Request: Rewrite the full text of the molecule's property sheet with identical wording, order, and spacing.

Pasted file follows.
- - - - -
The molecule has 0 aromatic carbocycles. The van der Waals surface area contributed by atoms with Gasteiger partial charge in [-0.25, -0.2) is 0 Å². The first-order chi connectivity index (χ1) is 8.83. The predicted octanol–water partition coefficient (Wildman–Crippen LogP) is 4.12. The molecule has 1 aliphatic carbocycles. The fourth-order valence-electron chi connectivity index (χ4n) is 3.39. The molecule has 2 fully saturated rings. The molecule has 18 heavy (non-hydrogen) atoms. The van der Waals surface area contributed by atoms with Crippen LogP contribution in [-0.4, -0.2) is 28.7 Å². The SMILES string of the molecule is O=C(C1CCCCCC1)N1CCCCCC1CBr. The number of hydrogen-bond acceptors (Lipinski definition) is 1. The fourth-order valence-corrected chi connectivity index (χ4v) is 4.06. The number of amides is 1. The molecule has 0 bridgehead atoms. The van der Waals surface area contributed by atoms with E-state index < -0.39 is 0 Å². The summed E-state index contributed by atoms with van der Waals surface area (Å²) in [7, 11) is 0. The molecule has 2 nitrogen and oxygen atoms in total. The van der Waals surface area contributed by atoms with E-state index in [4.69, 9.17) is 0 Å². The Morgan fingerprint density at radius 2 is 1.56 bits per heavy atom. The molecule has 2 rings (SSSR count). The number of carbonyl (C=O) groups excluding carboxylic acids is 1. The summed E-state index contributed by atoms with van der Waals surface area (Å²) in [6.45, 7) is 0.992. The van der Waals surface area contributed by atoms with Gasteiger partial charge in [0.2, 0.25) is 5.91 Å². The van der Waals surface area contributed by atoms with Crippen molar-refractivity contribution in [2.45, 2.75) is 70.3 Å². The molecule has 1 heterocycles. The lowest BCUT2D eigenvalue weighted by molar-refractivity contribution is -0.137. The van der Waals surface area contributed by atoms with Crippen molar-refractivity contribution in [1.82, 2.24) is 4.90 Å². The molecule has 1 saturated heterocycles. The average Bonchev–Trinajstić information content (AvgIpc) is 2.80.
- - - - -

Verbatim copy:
The molecule has 0 aromatic carbocycles. The van der Waals surface area contributed by atoms with Gasteiger partial charge in [-0.25, -0.2) is 0 Å². The first-order chi connectivity index (χ1) is 8.83. The predicted octanol–water partition coefficient (Wildman–Crippen LogP) is 4.12. The molecule has 1 aliphatic carbocycles. The fourth-order valence-electron chi connectivity index (χ4n) is 3.39. The molecule has 2 fully saturated rings. The molecule has 18 heavy (non-hydrogen) atoms. The van der Waals surface area contributed by atoms with Crippen LogP contribution in [-0.4, -0.2) is 28.7 Å². The SMILES string of the molecule is O=C(C1CCCCCC1)N1CCCCCC1CBr. The number of hydrogen-bond acceptors (Lipinski definition) is 1. The fourth-order valence-corrected chi connectivity index (χ4v) is 4.06. The number of amides is 1. The molecule has 0 bridgehead atoms. The van der Waals surface area contributed by atoms with E-state index < -0.39 is 0 Å². The summed E-state index contributed by atoms with van der Waals surface area (Å²) in [7, 11) is 0. The molecule has 2 nitrogen and oxygen atoms in total. The van der Waals surface area contributed by atoms with E-state index in [4.69, 9.17) is 0 Å². The Morgan fingerprint density at radius 2 is 1.56 bits per heavy atom. The molecule has 2 rings (SSSR count). The number of carbonyl (C=O) groups excluding carboxylic acids is 1. The summed E-state index contributed by atoms with van der Waals surface area (Å²) in [6.45, 7) is 0.992. The van der Waals surface area contributed by atoms with Gasteiger partial charge in [0.2, 0.25) is 5.91 Å². The van der Waals surface area contributed by atoms with Crippen molar-refractivity contribution in [2.45, 2.75) is 70.3 Å². The molecule has 1 heterocycles. The lowest BCUT2D eigenvalue weighted by molar-refractivity contribution is -0.137. The van der Waals surface area contributed by atoms with Crippen molar-refractivity contribution in [1.82, 2.24) is 4.90 Å². The molecule has 1 saturated heterocycles. The average Bonchev–Trinajstić information content (AvgIpc) is 2.80.